Here is some information about the tax deductions you can obtain when you donate to charity. If you don’t do it right, you may find your claim for a tax deduction rejected. The IRS has drawn up 9 points you should be aware of when making claims.
1. You must itemize your claims.
You might think this is obvious, but many taxpayers still do not do this right. You need to fill up Form 1040 Schedule A and list out the deductions you wish to claim.
2. Verify your charity
Not every charity is deemed a tax-exempt organization by the IRS although they may exist for charitable reasons. Only recently, the IRS has de-listed about 275,000 charities from their list of organizations that qualify for a deduction.
3. Determine the amount you can deduct
If you made a cash contribution, the amount of deduction is straightforward. But if you made a contribution in kind, then the amount you can deduct is generally the fair market value of the item you deducted. But some further details apply. Check out http://www.irs.gov/publications/p561/index.html.
4. Deduct the value of what you receive in return
Some charities reward you with some benefit in return for your contribution. You may be invited to a contributors’ appreciation dinner, for example. If that is the case, you must deduct the fair market value of what you receive from the amount of your claim.
5. Historical contribution convention applies
This means that only actual contributions that have already been made by the time you file your taxes can be considered for tax deduction. You cannot deduct future contributions you have pledged to make.
6. End-of-the-year donations count
If you make a contribution by credit card or check on the last few days of the year, your bank or credit card company may not completely process your debit until after the new year. The IRS allows for this time lag and permits you to count your contribution in this tax year.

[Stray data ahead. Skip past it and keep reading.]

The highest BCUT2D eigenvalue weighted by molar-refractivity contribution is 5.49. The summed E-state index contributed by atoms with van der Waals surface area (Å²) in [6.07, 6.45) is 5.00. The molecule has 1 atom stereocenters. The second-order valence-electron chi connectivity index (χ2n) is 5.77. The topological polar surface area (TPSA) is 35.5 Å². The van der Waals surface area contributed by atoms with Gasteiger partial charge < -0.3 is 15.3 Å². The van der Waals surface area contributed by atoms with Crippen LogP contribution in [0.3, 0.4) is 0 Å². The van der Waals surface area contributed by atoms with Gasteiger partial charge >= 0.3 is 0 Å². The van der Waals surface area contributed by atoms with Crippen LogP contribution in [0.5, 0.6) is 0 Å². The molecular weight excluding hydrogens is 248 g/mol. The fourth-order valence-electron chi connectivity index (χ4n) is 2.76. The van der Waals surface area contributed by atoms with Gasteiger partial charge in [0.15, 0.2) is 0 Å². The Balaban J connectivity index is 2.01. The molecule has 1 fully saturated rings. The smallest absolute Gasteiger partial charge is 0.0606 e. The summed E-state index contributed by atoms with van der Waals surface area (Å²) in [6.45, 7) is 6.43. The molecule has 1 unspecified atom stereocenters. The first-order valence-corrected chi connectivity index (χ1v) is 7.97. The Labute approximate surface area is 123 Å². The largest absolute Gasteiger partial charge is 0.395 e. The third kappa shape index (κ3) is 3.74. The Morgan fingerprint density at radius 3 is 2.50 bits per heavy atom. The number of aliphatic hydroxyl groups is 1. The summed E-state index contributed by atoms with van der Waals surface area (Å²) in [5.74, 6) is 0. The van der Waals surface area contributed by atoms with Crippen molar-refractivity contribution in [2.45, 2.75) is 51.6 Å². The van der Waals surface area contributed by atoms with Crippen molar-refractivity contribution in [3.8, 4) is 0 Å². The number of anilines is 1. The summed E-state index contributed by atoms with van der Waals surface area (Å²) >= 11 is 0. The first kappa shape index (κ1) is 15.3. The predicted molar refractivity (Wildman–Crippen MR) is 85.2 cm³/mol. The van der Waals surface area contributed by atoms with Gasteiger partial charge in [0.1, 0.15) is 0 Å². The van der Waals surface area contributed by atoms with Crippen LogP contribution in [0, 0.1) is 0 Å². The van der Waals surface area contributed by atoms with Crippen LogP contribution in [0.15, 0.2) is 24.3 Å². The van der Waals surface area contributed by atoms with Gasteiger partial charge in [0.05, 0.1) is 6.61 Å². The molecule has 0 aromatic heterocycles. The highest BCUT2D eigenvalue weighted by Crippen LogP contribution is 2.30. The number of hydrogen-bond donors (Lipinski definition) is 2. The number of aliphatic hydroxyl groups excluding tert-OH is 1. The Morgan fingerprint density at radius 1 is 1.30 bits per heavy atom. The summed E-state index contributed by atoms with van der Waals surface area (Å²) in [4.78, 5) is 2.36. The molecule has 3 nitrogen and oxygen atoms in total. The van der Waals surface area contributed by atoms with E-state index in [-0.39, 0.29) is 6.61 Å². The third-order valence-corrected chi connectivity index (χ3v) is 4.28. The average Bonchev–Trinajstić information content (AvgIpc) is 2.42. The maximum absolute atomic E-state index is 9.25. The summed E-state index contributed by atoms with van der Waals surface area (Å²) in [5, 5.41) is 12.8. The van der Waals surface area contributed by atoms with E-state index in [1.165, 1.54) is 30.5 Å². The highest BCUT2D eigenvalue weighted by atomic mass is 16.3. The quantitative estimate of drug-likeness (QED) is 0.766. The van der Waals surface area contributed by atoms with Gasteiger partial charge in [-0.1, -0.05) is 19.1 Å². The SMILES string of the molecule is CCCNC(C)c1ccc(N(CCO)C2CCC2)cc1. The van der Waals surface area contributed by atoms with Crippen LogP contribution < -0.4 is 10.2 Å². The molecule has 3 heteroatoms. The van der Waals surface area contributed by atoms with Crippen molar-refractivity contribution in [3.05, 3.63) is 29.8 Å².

7. Big donations, more paperwork
The bigger your donation, the more paperwork you need to do. If your contribution is $250 or more, you need to get a written acknowledgement from the charity stating the amount donated and whether it provided any goods or services in exchange for the gift. For property you donated, the acknowledgement must describe the items and provide a good faith estimate of their value. If your contribution amounts to $500 or more, you need to fill up Form 8283 Noncash Charitable Contributions and attach it to your tax return. If you donate items worth $5,000 or more, you need to fill up Section B of Form 8283 and have your item appraised.
8. Keep accurate records
All contributions should be validated by some written record like check buds, official receipts, bank or credit card statements etc.
9. Charities with tax-exempt status revoked
As mentioned, this year some 275,000 charities lost their tax-exempt status. If you made a contribution to one of them, your contribution will still be eligible for deduction but only this time. Future contributions will not be considered for deduction if the charity’s tax-exempt status is not reinstated.